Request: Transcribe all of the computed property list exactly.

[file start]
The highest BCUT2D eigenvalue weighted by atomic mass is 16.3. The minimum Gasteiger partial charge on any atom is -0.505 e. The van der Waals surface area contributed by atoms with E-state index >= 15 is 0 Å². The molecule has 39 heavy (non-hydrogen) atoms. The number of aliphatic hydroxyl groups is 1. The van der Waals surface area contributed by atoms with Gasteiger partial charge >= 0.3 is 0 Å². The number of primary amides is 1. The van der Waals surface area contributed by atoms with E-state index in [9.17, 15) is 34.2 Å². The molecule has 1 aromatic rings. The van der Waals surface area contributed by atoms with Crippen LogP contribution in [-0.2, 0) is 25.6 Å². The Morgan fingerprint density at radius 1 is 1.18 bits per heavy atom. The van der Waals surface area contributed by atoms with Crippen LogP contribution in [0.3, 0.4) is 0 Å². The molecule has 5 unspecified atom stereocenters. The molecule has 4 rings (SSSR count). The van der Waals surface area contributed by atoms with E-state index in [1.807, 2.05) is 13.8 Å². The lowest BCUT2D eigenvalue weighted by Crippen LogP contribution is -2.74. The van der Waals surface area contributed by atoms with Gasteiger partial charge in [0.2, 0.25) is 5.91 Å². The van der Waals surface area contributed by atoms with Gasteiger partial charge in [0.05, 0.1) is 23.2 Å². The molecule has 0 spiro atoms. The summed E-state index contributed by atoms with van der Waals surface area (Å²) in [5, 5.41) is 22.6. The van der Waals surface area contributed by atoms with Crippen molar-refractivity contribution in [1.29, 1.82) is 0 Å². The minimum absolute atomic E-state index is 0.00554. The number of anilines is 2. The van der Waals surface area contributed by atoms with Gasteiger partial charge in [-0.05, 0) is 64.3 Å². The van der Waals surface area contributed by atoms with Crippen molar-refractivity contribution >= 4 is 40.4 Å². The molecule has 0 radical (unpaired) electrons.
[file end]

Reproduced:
The highest BCUT2D eigenvalue weighted by atomic mass is 16.3. The minimum Gasteiger partial charge on any atom is -0.505 e. The van der Waals surface area contributed by atoms with E-state index >= 15 is 0 Å². The molecule has 39 heavy (non-hydrogen) atoms. The number of aliphatic hydroxyl groups is 1. The van der Waals surface area contributed by atoms with Gasteiger partial charge >= 0.3 is 0 Å². The number of primary amides is 1. The van der Waals surface area contributed by atoms with E-state index in [9.17, 15) is 34.2 Å². The molecule has 1 aromatic rings. The van der Waals surface area contributed by atoms with Crippen LogP contribution in [-0.2, 0) is 25.6 Å². The Morgan fingerprint density at radius 1 is 1.18 bits per heavy atom. The van der Waals surface area contributed by atoms with Crippen LogP contribution in [0.3, 0.4) is 0 Å². The molecule has 5 unspecified atom stereocenters. The molecule has 4 rings (SSSR count). The van der Waals surface area contributed by atoms with E-state index in [1.807, 2.05) is 13.8 Å². The lowest BCUT2D eigenvalue weighted by Crippen LogP contribution is -2.74. The van der Waals surface area contributed by atoms with Gasteiger partial charge in [0.2, 0.25) is 5.91 Å². The van der Waals surface area contributed by atoms with Gasteiger partial charge in [0.05, 0.1) is 23.2 Å². The molecule has 0 spiro atoms. The summed E-state index contributed by atoms with van der Waals surface area (Å²) in [5, 5.41) is 22.6. The van der Waals surface area contributed by atoms with Crippen molar-refractivity contribution in [1.29, 1.82) is 0 Å². The minimum absolute atomic E-state index is 0.00554. The number of anilines is 2. The van der Waals surface area contributed by atoms with Gasteiger partial charge in [-0.05, 0) is 64.3 Å². The van der Waals surface area contributed by atoms with Crippen molar-refractivity contribution >= 4 is 40.4 Å². The molecule has 0 radical (unpaired) electrons.